Local ‘old growth’

Photo submitted to Times Observer This ancient oak is at the Newbold Estate near Irvine. Photo by Jeff Tome.

A common misconception about trees is that the bigger they are, the older they are. This is not always true. Using size to gauge tree age is very similar to comparing people’s age to their size. Humans start small, hit a growth spurt, and remain mostly the same in size as they age; very hard to determine a number. This is also true with trees. There was a hemlock tree found by big tree hunter Will Blozan that was aged at 400 years but was only a little over 7 inches in diameter. So if size doesn’t help you, how do you know if you are in the presence of a 30-year-old tree versus a 300-year-old tree? You would look for signs of “old growth”.

First and foremost, the only way to accurately measure the age of a tree is to drill a tree core and count the annual rings. Since the average outside adventurer doesn’t always carry a tree borer with them, there are some visual keys you can look for while hiking.

If you are in the presence of a forest with many old trees, signs of old growth can be numerous. An older tree will resemble a celery stalk; thick near the base, a long trunk to the top, with large branches clustered at the top. Another visual that gives away a tree’s age is the bark. Deep ridges or plates can be noted piling on top of each other; however, this aspect can vary depending on species. Another sign you are in the presence of elderly trees is (ironically) evidence of dying, dead, and fallen trees. These trees provide nutrients into the ground and nesting opportunities for birds and small mammals and increase biodiversity and overall “health” of the forest. The ground of an old growth forest will be uneven; lots of mounds, buttress roots, and holes. This can illustrate the lack of any recent human disturbance, yet another clue you are in an old growth forest.

The thing I love about living in Western New York is the ability to access so many different areas of preserved and protected land where I can see old growth forests. Allegany State Park is one of the largest intact forested landscapes in the state and the largest forested landscape in Western New York. 5,000 acres of it are New York’s second largest old growth forest system consisting of eastern hemlocks. Zoar Valley is another area in Western New York with over 3,000 acres of preserved land rich in old growth. A small but local area in Chautauqua County is known for its old trees; Leolyn Woods in Lily Dale. This small but historic 10-acre area of old growth forest features northern red oaks, eastern hemlocks, red maples, cucumber magnolia, and black cherry. These trees vary in age from 200 to 400 years old. Even here at Audubon Community Nature Center, there are some oak and pine trees that have been guesstimated at around 200 years old.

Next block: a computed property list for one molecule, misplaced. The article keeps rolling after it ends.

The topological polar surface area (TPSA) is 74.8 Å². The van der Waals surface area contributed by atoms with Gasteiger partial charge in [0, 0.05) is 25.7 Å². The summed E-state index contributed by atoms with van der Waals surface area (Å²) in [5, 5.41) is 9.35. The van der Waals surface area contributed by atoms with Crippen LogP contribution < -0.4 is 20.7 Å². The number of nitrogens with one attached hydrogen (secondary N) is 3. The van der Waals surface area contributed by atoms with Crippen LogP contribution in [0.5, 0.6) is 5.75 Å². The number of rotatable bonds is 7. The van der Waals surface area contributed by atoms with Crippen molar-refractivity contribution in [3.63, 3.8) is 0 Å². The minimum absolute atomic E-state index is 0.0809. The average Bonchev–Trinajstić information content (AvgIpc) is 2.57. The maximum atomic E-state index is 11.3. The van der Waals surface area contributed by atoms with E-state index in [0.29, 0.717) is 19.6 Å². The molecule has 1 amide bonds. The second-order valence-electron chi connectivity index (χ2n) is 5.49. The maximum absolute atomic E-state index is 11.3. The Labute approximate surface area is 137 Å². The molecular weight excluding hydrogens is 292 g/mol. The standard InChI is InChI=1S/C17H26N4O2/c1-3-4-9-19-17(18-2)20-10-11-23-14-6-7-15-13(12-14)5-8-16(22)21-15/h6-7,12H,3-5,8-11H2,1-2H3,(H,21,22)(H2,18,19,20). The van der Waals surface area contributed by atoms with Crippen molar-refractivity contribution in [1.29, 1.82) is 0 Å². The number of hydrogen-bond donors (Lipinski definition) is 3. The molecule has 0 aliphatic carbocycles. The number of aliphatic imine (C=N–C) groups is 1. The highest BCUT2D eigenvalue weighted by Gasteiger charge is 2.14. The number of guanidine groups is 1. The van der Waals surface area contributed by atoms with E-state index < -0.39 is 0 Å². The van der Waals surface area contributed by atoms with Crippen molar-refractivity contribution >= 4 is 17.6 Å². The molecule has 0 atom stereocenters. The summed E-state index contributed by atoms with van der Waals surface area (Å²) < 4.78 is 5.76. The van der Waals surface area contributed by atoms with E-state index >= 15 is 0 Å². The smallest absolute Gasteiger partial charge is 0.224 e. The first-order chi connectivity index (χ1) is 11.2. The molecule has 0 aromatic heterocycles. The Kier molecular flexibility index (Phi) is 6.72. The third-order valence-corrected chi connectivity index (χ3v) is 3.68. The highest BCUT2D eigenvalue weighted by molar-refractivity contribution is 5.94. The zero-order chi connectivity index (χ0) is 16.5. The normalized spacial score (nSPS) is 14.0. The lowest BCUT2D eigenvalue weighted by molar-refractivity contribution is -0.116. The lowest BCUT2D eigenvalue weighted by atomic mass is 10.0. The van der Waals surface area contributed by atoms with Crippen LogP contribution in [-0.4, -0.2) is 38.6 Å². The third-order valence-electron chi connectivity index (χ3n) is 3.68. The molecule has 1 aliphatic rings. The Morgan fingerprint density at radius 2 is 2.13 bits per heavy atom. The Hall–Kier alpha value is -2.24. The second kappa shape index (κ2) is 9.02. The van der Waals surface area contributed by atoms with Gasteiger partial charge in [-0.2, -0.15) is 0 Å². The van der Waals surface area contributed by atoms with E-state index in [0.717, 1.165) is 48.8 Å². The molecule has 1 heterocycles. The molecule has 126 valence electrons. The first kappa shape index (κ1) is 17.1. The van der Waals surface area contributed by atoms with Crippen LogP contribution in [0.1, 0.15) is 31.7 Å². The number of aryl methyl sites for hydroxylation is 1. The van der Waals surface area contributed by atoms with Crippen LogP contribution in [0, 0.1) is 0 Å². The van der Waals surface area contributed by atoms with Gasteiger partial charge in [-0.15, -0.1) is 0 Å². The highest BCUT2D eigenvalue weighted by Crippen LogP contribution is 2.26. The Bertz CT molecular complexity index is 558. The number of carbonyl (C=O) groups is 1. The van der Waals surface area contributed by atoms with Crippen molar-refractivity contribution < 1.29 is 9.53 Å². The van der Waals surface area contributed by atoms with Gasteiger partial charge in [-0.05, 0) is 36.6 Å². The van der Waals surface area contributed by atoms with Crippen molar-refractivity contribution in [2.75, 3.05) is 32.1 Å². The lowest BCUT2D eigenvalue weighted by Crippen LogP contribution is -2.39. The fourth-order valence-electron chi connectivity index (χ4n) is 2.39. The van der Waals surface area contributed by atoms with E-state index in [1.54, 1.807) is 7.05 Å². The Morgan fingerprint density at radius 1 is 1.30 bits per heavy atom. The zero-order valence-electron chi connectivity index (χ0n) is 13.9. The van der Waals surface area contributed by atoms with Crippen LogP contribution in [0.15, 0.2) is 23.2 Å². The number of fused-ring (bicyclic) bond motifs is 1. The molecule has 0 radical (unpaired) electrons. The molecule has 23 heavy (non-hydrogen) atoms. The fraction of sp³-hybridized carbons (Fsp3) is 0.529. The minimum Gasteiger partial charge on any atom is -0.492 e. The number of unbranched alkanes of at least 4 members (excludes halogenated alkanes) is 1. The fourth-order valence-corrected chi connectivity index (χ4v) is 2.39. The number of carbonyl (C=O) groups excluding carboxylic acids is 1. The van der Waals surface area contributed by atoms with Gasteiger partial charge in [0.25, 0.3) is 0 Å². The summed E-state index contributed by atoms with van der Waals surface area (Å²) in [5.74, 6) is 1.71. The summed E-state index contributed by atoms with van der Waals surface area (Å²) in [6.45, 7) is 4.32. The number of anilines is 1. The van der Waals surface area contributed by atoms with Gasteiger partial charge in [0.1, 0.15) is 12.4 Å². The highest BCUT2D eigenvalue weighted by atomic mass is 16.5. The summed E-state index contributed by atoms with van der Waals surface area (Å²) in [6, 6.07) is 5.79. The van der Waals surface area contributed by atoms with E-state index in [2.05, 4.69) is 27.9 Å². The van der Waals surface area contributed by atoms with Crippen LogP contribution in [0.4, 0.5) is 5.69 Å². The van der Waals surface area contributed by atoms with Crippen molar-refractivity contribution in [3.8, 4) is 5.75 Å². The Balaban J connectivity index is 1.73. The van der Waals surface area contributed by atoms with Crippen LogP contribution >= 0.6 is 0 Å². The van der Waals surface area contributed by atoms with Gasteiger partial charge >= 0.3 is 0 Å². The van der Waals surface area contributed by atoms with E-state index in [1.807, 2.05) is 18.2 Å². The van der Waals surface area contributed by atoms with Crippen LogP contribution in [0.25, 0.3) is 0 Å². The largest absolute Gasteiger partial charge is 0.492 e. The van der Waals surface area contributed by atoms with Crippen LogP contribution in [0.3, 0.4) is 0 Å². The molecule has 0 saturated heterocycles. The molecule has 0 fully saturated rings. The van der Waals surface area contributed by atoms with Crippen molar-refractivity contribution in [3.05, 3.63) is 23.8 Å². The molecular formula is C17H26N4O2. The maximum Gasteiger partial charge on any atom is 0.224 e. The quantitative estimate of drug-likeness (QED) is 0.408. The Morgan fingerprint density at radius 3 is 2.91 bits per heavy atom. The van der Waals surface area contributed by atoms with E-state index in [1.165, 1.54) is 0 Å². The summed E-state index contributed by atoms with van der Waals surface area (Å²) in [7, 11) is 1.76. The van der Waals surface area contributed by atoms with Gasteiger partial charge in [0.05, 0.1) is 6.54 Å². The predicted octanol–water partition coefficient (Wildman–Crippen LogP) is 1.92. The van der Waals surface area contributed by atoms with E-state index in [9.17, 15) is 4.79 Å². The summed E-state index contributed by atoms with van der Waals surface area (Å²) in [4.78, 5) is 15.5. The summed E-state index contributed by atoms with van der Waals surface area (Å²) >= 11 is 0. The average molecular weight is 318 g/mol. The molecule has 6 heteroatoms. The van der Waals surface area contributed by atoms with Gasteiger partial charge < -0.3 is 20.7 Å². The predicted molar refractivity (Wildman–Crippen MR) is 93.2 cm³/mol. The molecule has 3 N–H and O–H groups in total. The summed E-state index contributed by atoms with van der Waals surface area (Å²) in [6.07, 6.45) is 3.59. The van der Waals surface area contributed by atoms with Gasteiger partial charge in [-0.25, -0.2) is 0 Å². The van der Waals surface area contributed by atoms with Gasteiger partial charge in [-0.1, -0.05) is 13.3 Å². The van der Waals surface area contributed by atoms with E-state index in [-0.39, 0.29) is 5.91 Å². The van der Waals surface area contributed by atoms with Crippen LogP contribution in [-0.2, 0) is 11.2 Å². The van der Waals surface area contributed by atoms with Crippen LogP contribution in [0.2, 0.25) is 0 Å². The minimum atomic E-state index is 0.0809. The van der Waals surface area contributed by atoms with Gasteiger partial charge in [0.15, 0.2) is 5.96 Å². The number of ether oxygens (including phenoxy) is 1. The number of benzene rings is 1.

The most important idea to take away from this blurb is that big trees don’t always mean old trees and to try to take note of your surroundings while out for a hike. Is the ground uneven? Are the branches of trees located § of the way up the tree? Do you see a lot of downed trees? Are there deep ridges in the bark? All of the observations can help you figure out if you are in the presence of an old growth forest. Forests give us the ability to understand what truly belongs in the area and gives way to a greater biodiversity. Specifically, old growth forests are links to the past and hold key information about climate and the ecology of the land before. “There is no better way to save biodiversity than by preserving habitat, and no better habitat, species for species, than wilderness,” says Edward O. Wilson.

Audubon Community Nature Center builds and nurtures connections between people and nature. ACNC is located just east of Route 62 between Warren and Jamestown. The trails are open from dawn to dusk as is Liberty, the Bald Eagle. The Nature Center is open from 10 a.m. until 4:30 p.m. daily except Sunday when it opens at 1 p.m. More information can be found online at auduboncnc.org or by calling (716) 569-2345.

Emily Rechin is a Seasonal Naturalist at ACNC.

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